2 months ago a new script was called for and denied. Over the weekend, that new script was called for again. Meanwhile, although thoroughly denied as ever been possible, we now factually have not just Greece, Portugal, and Ireland in deeper trouble than ever before, Spain has joined the bailout club (still denying it, while at the same time looking for 300 billion to start with), Italy is knocking on the door, German, Dutch and Luxembourg banks all on “negative watch”, and you are asking why Greece would call another election?
    What you really should be asking is why aren’t all the others, including Germany, calling elections and get rid of this neo-leberal crowd that is running the show of the rails?

  7. Indeed, why not join the Rubelzone? Good luck.

  8. Please be realistic: Since both major contenders, Samaras and Tsipras, promised to keep Greece in the Eurozone (which isn’t in the interest of the creditor nations anymore), why should foreign governments have supported the party of the radical left, whose governing would only have resulted in more trouble at the negotiations? The only reason would have been that Tsipras’ uncomprising stance would have accelerated the Grexit. And afaics the public statements of Troika and Eurozone officials, which sounded rather toned down regarding Syriza (imho far from an all-stops-pulled attack), show that they secretly would have favored Tsipras as prime minister. But they couldn’t say this publicly, of course. Anyway, in the end, it was the Greek people who decided, so any blame about the outcome should go to them in the first place.

  9. “Please be realistic” Why don’t you start with doing just that?
    Everybody in Greece, and their dog, knows that the current “government” is in power as a direct result of a frontal onslaught of media scare mongering and false information, most of which was repeated here at nauseum by your good self. And it worked. All the talk of the “Drachma Cartel” and other shit they came out with, if not the straight forward order to vote Samaras (like FTD, remember?). And, as always, you should inform yourself and understand the issue before commenting on it. Indeed, both Tsipras and Samaras promised to renegotiate. In the Samaras case, it really was only an after thought more than anything else. Secondly, what Samaras said he would TRY to do is renegotiate SOME of the TERMS of the MoU. He never did, and still hasn’t mentioned the flawed principles on which it is based.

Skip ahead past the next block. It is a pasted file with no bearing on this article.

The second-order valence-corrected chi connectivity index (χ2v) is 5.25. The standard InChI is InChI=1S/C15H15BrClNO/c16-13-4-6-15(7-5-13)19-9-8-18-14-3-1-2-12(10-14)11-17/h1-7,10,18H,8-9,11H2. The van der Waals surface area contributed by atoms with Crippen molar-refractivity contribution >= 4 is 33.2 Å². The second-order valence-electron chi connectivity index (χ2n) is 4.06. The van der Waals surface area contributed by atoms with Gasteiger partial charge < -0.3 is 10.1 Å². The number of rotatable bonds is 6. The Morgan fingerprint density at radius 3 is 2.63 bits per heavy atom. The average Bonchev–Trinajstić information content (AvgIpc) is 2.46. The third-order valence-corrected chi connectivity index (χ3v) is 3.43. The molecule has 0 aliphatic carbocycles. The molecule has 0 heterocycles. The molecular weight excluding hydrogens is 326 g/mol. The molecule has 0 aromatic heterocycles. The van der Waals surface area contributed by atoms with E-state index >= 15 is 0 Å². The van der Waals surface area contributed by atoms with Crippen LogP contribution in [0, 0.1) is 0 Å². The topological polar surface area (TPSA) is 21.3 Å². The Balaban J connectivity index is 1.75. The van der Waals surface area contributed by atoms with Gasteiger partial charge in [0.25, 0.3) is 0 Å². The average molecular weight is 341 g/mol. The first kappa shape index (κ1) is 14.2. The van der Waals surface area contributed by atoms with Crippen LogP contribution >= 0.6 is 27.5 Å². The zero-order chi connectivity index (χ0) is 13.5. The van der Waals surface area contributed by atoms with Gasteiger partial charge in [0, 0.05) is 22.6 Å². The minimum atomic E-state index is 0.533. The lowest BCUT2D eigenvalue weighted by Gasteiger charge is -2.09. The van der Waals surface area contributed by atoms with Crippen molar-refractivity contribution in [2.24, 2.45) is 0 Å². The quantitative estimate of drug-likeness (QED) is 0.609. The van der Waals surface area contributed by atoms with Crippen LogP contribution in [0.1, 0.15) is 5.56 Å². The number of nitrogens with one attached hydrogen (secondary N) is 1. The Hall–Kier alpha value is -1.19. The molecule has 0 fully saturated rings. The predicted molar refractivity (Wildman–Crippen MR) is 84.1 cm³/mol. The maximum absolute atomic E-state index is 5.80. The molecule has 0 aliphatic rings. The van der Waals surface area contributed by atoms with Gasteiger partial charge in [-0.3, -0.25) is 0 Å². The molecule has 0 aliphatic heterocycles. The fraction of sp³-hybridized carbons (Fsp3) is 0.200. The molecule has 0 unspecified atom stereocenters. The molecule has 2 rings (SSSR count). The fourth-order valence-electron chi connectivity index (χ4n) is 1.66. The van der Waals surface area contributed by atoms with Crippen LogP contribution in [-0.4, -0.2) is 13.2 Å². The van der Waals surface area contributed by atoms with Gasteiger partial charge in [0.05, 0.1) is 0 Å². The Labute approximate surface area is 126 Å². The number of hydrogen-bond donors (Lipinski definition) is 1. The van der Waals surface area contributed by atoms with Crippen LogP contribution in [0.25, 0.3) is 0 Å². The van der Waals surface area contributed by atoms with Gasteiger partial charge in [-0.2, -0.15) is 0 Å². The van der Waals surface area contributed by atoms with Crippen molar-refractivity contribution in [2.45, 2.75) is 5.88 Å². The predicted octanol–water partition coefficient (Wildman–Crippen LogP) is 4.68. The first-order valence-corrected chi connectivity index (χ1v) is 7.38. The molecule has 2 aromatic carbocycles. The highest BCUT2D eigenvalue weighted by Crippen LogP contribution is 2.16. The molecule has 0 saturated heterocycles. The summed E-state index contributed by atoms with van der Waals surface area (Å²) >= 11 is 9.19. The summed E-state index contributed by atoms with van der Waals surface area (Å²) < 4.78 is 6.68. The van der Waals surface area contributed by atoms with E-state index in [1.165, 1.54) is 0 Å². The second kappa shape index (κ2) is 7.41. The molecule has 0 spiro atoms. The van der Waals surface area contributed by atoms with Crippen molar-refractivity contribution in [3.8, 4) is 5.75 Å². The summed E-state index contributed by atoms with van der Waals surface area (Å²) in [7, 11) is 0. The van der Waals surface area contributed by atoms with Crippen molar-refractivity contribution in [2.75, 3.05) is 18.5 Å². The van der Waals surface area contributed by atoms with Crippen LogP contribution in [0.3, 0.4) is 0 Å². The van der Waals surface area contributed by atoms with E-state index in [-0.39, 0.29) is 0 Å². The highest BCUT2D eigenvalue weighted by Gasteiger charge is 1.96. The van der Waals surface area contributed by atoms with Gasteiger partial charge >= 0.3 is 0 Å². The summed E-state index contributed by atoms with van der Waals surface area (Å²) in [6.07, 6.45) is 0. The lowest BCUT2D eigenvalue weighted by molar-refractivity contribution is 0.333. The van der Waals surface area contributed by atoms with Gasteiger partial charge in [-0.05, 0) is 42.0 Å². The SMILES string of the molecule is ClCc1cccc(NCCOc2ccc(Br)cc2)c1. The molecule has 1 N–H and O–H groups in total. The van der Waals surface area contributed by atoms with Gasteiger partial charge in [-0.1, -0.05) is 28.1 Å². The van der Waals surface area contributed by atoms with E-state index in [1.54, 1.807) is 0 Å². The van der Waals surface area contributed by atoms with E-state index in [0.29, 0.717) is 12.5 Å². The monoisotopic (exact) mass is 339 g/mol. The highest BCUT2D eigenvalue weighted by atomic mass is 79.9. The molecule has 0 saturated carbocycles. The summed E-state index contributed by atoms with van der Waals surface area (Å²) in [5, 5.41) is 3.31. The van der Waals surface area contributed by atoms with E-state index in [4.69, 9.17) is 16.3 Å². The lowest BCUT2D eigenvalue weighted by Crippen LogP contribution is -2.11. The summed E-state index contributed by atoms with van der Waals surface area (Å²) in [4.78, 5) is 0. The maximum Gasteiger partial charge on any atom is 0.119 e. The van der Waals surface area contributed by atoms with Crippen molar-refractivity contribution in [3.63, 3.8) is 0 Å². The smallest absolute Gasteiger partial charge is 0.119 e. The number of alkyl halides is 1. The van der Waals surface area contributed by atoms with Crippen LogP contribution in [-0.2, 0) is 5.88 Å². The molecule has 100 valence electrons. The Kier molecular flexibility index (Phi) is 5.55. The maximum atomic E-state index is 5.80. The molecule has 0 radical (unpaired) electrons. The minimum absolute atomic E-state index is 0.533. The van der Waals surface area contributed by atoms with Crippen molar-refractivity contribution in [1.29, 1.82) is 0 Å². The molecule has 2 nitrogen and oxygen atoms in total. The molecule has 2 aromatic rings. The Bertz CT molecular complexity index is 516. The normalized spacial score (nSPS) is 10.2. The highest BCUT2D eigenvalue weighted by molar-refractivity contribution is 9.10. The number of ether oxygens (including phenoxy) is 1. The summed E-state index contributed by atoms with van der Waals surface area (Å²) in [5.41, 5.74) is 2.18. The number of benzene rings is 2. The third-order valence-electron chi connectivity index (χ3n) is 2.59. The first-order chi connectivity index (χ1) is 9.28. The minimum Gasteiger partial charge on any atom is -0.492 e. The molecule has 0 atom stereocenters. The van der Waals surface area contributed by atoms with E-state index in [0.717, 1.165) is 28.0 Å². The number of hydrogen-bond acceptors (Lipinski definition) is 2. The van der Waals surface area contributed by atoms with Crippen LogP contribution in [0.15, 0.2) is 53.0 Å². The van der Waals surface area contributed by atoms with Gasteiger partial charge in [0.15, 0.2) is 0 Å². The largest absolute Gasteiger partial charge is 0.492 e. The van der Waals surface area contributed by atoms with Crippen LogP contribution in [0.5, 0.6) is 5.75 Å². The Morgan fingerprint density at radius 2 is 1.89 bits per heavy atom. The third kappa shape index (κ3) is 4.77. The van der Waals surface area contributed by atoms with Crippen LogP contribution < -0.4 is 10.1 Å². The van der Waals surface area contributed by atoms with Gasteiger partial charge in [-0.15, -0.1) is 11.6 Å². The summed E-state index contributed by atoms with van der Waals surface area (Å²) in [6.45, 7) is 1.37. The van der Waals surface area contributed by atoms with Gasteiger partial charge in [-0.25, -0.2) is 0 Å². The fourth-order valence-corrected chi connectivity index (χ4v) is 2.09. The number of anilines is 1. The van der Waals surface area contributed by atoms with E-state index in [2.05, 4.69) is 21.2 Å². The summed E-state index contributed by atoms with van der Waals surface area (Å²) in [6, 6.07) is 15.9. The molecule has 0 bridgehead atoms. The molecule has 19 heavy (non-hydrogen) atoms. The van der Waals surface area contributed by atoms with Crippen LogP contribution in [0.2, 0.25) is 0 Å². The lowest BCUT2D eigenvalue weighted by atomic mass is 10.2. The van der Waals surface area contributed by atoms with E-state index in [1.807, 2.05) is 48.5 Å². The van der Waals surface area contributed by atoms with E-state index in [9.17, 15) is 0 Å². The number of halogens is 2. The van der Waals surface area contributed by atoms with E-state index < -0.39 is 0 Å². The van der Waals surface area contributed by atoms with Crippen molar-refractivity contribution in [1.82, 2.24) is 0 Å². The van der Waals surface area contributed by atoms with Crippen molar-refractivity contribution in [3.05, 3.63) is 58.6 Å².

Tsipras on the other hand has always said, from day one, that he would renegotiate the BASIS of the MoU, and work out a new program based on repayments triggered by growth rather than austerity. Which is indeed the only reasonable and sustainable way of doing things. And strangely enough, after the EU thoroughly shafting SYRIZA through unacceptable but nevertheless succesful interference in the electorial affairs of a sovereign state, and getting the puppet government they insisted on getting, suddenly “Growth” becomes the buzz-word. But not for Greece. For Greece it’s “more austerity”. Who said something about double standards?
    And although “Growth” is now used by every EU politician whenever they can as “the way to go”, the flawed basis of the whole bailout system remains in place. Not just for Greece, but also Portugal, Ireland, Spain and soon enough Italy. And then one wonders why the hell things are going all wrong again in Spain… Latest news, the EU is trying to talk Spain into a 300 billion € bailout package, based on austerity. The Spanish have seen what happened to Greece, and are resisting. Who can blame them?
    Indeed, be realistic…